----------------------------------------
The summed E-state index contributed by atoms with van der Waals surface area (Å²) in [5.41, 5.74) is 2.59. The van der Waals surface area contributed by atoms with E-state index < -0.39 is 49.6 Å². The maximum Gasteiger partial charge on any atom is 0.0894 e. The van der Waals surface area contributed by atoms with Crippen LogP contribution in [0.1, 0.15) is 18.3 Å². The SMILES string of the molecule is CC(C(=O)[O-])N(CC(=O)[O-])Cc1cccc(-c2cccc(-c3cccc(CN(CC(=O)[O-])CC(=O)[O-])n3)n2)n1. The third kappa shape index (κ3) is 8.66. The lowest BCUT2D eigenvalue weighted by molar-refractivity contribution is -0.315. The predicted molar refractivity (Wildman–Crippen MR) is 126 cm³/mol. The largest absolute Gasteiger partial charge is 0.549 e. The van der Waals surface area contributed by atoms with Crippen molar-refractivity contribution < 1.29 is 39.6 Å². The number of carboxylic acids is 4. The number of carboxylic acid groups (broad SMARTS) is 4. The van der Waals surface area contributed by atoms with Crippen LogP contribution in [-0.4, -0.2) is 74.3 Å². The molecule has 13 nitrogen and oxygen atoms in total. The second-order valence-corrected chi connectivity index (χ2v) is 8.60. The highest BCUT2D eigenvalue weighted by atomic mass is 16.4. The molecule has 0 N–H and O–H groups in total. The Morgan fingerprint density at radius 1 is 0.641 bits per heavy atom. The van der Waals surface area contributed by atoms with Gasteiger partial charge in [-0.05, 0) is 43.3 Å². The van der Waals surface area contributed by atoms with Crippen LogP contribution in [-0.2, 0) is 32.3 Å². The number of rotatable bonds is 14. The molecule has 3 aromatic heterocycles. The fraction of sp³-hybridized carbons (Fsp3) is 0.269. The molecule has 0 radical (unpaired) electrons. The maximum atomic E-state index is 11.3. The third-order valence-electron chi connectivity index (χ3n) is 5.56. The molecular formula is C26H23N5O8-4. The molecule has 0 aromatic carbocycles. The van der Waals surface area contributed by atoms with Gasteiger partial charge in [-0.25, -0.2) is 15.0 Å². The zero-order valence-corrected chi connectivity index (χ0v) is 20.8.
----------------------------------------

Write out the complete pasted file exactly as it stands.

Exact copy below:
The summed E-state index contributed by atoms with van der Waals surface area (Å²) in [5.41, 5.74) is 2.59. The van der Waals surface area contributed by atoms with E-state index < -0.39 is 49.6 Å². The maximum Gasteiger partial charge on any atom is 0.0894 e. The van der Waals surface area contributed by atoms with Crippen LogP contribution in [0.1, 0.15) is 18.3 Å². The SMILES string of the molecule is CC(C(=O)[O-])N(CC(=O)[O-])Cc1cccc(-c2cccc(-c3cccc(CN(CC(=O)[O-])CC(=O)[O-])n3)n2)n1. The third kappa shape index (κ3) is 8.66. The lowest BCUT2D eigenvalue weighted by molar-refractivity contribution is -0.315. The predicted molar refractivity (Wildman–Crippen MR) is 126 cm³/mol. The largest absolute Gasteiger partial charge is 0.549 e. The van der Waals surface area contributed by atoms with Crippen molar-refractivity contribution < 1.29 is 39.6 Å². The number of carboxylic acids is 4. The number of carboxylic acid groups (broad SMARTS) is 4. The van der Waals surface area contributed by atoms with Crippen LogP contribution in [-0.4, -0.2) is 74.3 Å². The molecule has 13 nitrogen and oxygen atoms in total. The second-order valence-corrected chi connectivity index (χ2v) is 8.60. The highest BCUT2D eigenvalue weighted by atomic mass is 16.4. The molecule has 0 N–H and O–H groups in total. The Morgan fingerprint density at radius 1 is 0.641 bits per heavy atom. The van der Waals surface area contributed by atoms with Gasteiger partial charge in [-0.05, 0) is 43.3 Å². The van der Waals surface area contributed by atoms with Crippen LogP contribution in [-0.2, 0) is 32.3 Å². The number of rotatable bonds is 14. The molecule has 3 aromatic heterocycles. The fraction of sp³-hybridized carbons (Fsp3) is 0.269. The molecule has 0 radical (unpaired) electrons. The maximum atomic E-state index is 11.3. The third-order valence-electron chi connectivity index (χ3n) is 5.56. The molecular formula is C26H23N5O8-4. The molecule has 0 aromatic carbocycles. The van der Waals surface area contributed by atoms with Gasteiger partial charge in [-0.25, -0.2) is 15.0 Å². The zero-order valence-corrected chi connectivity index (χ0v) is 20.8.